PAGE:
Opinion: The final word on Jimmy Carr
The comedian’s crass Holocaust joke wasn’t funny, but would cancelling him signal the end of free speech?
Tuesday 15 February 2022 By George Chesterton
Humour is not karmically neutral. It is action with consequences for the joker and the target. Even if you punch up, you’re still punching. The trade-off for even the most benign laughter is that someone, somewhere pays for it.
Jimmy Carr’s joke about the ‘gypsy’ victims of the Holocaust conveniently encapsulates the divide between those who believe comedy has a set of unacceptable targets (anything that would come under the workplace definition of harassment – protected characteristics such as race, sexuality, age, disability, religion) and those who believe it is the last, precious bastion of genuinely free speech. It is, of course, not neat enough to fit in either camp.
Comedy is a commodity – in the end the market will dictate supply and demand. Producers and commissioning editors don’t make moral judgments based on their beliefs (this is the media we are talking about here), but decide who is in and who is out based on the potential benefits or harm an individual can do to their brand. Outrage is balanced against risk. Carr is unlikely to endure any major consequences, because enough people in positions of influence are happy to support him, and enough people on the outside don’t mind jokes about gypsies. Shocking, but sadly a reality.
It’s not a joke I’d laugh along with, but unlike a lot of people on social media, I don’t confuse myself with the universe. Carr knew it was a sick joke, caveating it as a ‘career ender’. That risk is surely part of the process for him. He seems like a clever man, if maybe a little too relentless to make relaxed company. Defending the joke on the grounds that Carr is a ‘really nice bloke’ isn’t really a defence at all. It doesn’t help that his supporters are generally media establishment figures from what you might euphemistically call the ‘dominant’ group in society. And it doesn’t help the case against him that his most vocal critics are part of the new left. Neither side does much to help define where Carr’s joke sits.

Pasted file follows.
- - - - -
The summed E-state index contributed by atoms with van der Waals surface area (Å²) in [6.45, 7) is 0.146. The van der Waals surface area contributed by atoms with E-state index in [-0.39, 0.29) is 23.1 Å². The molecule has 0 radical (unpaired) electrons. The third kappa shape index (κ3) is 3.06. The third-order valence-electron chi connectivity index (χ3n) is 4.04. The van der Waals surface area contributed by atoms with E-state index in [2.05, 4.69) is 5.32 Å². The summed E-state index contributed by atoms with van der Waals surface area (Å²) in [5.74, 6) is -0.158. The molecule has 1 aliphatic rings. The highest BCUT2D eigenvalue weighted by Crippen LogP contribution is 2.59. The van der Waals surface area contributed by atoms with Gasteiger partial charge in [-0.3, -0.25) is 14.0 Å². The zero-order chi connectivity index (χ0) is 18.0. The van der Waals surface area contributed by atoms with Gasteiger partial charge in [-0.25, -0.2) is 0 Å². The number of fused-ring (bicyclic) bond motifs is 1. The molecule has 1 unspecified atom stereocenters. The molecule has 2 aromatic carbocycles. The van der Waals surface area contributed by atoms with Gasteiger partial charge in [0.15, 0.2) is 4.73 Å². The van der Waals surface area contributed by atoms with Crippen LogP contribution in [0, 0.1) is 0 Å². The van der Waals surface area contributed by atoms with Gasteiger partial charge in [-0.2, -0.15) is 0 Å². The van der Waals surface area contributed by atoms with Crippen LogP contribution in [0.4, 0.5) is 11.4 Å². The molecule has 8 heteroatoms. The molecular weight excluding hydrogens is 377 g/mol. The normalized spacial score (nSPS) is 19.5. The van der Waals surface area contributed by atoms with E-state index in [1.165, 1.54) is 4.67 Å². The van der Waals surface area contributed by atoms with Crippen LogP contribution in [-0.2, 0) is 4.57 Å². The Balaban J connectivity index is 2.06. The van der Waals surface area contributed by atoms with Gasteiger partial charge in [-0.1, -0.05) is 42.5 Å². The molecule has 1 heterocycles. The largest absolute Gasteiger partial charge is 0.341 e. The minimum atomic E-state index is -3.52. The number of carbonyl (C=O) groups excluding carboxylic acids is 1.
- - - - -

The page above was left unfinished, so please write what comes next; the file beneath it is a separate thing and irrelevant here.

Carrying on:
There is truth in the idea that we need comedians to express what we are often too cowardly to face in public. I really believe that, though I also believe making fun of Holocaust victims in this way doesn’t achieve it. Carr said the joke’s secondary purpose was to highlight the public’s ignorance of the non-Jewish victims of genocide. Perhaps drawing attention to the British public’s ambivalence towards travellers in 2022 would have been a more defendable position, since this is a prejudice that still lurks in the dining rooms of polite society long after many others of the post-war era have faded.
Whether this is crass cruelty or a pungent example of free speech is up to the individual to decide. Those individuals and their opinions make up those things we call society and culture. Perhaps in crudely karmic terms, this can be resolved by a ceremonial biff on the nose from Tyson Fury to restore gypsy honour. The telling irony of Fury’s rage at Carr is that he once made homophobic and anti-Semitic remarks (for which he apologised), and so finds himself on the side of legions of progressive Britons – the same people who signed a petition in their thousands urging the BBC to ban him from the Sports Personality of the Year shortlist. Funny old world, isn’t it?